When I first came to Beijing, in 1999, the pollution made my throat swell up so much that I couldn’t speak. In 2003 I spent a week in hospital here, giving endless blood samples, having various body parts scanned, and answering questions like ‘How often do you cry?’ or ‘Do you ever feel an almost uncontrollable rage?’ I never found out what was wrong with me. When I got here this time, five weeks ago, I had such crippling jet lag that I barely slept for three days. Wandering the streets last month, hoping to exhaust myself into sleep, I came to the conclusion that Beijing was a terrible place: polluted, ugly, lacking in style, unredeemed by Tiananmen Square, the National Museum of China or the few surviving hutongs. Unlike Shanghai, Chengdu or Kunming, it’s a city I can’t find it in me to like.
So when I got to the airport to be told that not only had my flight out been cancelled, but that the next available one was not until 4 May, I shouldn’t have taken it well. Like the three Dutchmen in the queue in front of me, I should have pushed my way into the Air France kiosk and demanded to be put at the head of the waiting list. Like them, I should have insisted that it was ‘absolutely not acceptable to wait so long and in this place’. At the very least, I should have joined the Camp of the Defeated: the would-be passengers who had circled the wagons of their bags and suitcases and sat in disbelief on the floor. Instead I left the terminal and caught a cab to a hotel.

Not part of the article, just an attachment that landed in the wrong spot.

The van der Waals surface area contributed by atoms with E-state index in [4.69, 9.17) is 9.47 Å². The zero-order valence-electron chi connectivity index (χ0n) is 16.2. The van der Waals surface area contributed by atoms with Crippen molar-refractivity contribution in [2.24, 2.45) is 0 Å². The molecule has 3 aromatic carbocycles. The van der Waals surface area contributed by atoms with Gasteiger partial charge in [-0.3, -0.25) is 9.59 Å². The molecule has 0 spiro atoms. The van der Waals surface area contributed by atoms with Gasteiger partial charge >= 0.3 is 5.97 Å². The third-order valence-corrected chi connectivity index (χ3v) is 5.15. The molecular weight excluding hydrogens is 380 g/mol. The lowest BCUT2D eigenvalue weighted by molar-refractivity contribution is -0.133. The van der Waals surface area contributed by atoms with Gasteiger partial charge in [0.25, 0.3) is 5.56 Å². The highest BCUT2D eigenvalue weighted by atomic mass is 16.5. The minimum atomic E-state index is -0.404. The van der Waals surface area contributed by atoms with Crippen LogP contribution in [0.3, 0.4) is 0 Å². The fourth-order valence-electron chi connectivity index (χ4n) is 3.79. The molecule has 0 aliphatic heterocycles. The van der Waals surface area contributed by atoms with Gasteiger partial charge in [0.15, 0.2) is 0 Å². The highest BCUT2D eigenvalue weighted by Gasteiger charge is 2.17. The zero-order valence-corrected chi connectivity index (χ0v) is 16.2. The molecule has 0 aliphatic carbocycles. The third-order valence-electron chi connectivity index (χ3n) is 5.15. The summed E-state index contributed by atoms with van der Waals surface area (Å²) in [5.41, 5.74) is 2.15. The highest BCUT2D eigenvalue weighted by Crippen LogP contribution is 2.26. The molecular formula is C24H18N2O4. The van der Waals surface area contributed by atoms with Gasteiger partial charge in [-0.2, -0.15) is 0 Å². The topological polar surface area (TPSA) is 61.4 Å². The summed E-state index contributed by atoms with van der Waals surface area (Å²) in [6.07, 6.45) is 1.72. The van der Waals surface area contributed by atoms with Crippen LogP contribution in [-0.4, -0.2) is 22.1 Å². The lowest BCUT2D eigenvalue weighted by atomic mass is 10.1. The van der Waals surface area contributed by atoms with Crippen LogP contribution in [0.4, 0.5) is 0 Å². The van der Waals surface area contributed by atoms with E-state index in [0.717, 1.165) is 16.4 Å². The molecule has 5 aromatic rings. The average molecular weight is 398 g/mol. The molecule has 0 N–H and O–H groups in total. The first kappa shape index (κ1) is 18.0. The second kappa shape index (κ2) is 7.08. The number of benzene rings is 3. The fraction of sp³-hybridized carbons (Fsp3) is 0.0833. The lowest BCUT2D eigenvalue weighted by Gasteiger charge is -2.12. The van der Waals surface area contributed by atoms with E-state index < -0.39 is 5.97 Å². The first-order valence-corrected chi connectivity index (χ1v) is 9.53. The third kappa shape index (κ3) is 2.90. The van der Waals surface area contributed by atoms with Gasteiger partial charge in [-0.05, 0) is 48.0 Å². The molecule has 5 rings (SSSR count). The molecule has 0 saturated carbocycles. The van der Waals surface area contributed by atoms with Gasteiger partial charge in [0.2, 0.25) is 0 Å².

For the past fortnight I have felt a pronounced calm, the like of which I have only experienced once before, when Richard Tryb, my fourth-form classmate, landed on me after diving from the medium-height diving-board. After the impact, I was simply surrounded by water, unconcerned about reaching the surface or breathing. Soon there would be hard hands to my chest, the coach’s hairy mouth on mine, but for that stretched instant there was the peace that comes from knowing that absolutely nothing is expected of you.